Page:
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Wednesday October 24 2018
The Basque country – a unique football heartland

The region’s four La Liga sides are thriving, Rob Hemingway evaluates the secrets behind the area’s continued successes.

December 1, 2017: Abelardo is appointed Coach of Deportivo Alaves with the club sitting bottom of La Liga.

October 23, 2018: Alaves sit third in La Liga, with their recent run including a victory over Real Madrid

In almost any other season, most eyes zoning in on the Basque region would focus on Eibar and their continued, preposterous presence among Spain’s footballing elite. However, almost no one could have predicted that ahead of Matchday 10 it would be El Glorioso hoisting the Ikurriña highest, as it stands sitting third and occupying one of the automatic qualifying spots for the Champions League.

It would be quite an achievement for an outfit of such modest resources anyway, let alone when you consider the turnaround that Abelardo has effected in such a short space of time. From his first game in charge – the miraculous comeback from 0-2 down at Girona– the former Barcelona centre-half has this season taken his players to even greater heights, culminating in the last-gasp downing of Los Blancos at Mendizorroza earlier this month.

It is a strange irony that these two sides with the smaller fanbases, brands and stadia should be keeping pace with – and effectively usurping – their bigger Basque neighbours, Athletic Bilbao and Real Sociedad. Forgetting intra-regional rivalries for a second though, it more broadly represents the quite extraordinary capability of this northern Spanish hub to churn out not just talented young players, but to build club infrastructures that sustain successful teams.

The four clubs all have slightly different approaches, but there are broadly consistent themes that explain their success.

The first of these are the ownership models. Athletic Club – thanks to an exemption to Spain’s Sports Law – are one of four La Liga teams that were allowed to keep their Socio model rather than restructure to a privately-owned vehicle. Eibar, as a result of their ‘Defend Eibar’ fund-raising campaign that sought to ensure their promotion to the Primera in 2014, are owned by individual shareholders, many of whom are fans and locals. Alaves are owned by the Baskonia-Alaves group.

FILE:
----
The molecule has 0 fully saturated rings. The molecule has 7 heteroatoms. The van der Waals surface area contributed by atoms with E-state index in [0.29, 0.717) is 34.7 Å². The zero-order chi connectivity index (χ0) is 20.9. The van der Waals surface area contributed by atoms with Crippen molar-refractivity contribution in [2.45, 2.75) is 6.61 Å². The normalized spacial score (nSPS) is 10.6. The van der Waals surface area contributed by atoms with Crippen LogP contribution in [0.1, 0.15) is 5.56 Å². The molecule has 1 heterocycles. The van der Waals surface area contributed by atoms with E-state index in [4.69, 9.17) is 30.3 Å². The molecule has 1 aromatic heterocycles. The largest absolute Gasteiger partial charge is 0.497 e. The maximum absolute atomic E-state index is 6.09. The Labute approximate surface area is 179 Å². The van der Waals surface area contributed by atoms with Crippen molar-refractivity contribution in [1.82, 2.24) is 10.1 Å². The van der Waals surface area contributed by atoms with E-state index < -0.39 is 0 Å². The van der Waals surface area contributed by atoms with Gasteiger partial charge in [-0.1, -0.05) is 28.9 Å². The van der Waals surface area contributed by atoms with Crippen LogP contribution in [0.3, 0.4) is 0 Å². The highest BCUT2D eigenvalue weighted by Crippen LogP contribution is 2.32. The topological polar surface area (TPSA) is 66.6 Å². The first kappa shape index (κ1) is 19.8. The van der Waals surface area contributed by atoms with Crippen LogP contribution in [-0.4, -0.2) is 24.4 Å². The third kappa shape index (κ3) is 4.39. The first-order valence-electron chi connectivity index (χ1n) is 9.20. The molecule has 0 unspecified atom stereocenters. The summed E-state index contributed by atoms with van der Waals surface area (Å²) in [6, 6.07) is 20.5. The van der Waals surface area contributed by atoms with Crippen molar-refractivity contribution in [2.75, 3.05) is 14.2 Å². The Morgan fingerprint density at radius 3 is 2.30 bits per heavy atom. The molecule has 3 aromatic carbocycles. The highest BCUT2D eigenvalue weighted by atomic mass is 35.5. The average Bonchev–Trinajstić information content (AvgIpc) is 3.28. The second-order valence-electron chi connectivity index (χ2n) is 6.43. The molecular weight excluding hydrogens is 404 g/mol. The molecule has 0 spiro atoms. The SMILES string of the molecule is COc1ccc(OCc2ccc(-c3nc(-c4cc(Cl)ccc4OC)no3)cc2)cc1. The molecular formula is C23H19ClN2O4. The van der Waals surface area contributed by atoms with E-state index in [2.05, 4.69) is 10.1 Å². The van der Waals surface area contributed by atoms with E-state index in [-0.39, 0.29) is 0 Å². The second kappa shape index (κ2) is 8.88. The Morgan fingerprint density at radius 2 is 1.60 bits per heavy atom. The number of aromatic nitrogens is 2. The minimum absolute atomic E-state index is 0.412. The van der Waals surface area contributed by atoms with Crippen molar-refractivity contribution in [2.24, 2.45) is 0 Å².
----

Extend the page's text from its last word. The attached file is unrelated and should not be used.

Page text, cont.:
In short, each organisation is driven by a group of invested, passionate people with a common goal in mind – to see success on the pitch, with commercial initiatives and other external distractions minimised (indeed Eibar’s Sales & Marketing function consists of three people). The comparative lack of resources also creates an imperative to patiently nurture cheaper, local talent, with the added bonus that these players continue to feel an affiliation to the club and the region as they pass through the ranks. This manifests itself in committed on-pitch displays and loyalty off it when bigger sides come calling.

No more so was this evident in Aymeric Laporte’s decision to effectively delay his mooted transfer from Athletic to Manchester City: “Athletic is pretty much everything for me. It was to thank them a little bit. They still needed me for a few years. I'm happy to help them in every game.”

As for these players themselves, how do they make them so good? The answer lies in part in Spain’s league structure, but also in the overall way that Basque clubs typically organise themselves, from the first XI down to the junior levels.

Santi Urquaiga, an ex-Athletic defender who now works in their technical department outlined this approach in a recent interview: “There has to be a chord that unites all of this. There is not one space for the young players and another for the seniors. Our 16, 17 and 18 year-olds co-exist with the first team. They might not play together but they have grown up together. There are no barriers. It's all part of our philosophy.”

This line of sight and collective togetherness is aided by the way young players are fed through the domestic league system. Promising young talent will typically cut their professional teeth in the fourth tier with Los Leones’ feeder side Basconia before progressing to the club’s B team in the Segunda B division. These experiences forge toughness and resilience and prepare them for an eventual matriculation to the first XI. Laporte himself took this exact route, along with many others.

‘Con cantera y aficion, no hace falta importacion’ goes the Athletic motto, effectively – ‘with home-grown talent and local support you don’t need imports’. With the game continuing to globalise and monetise, one wonders how long this model will be sustainable and successful. But for Basque and Athletic fans in particular, this is the way they like it, whatever the outcome.

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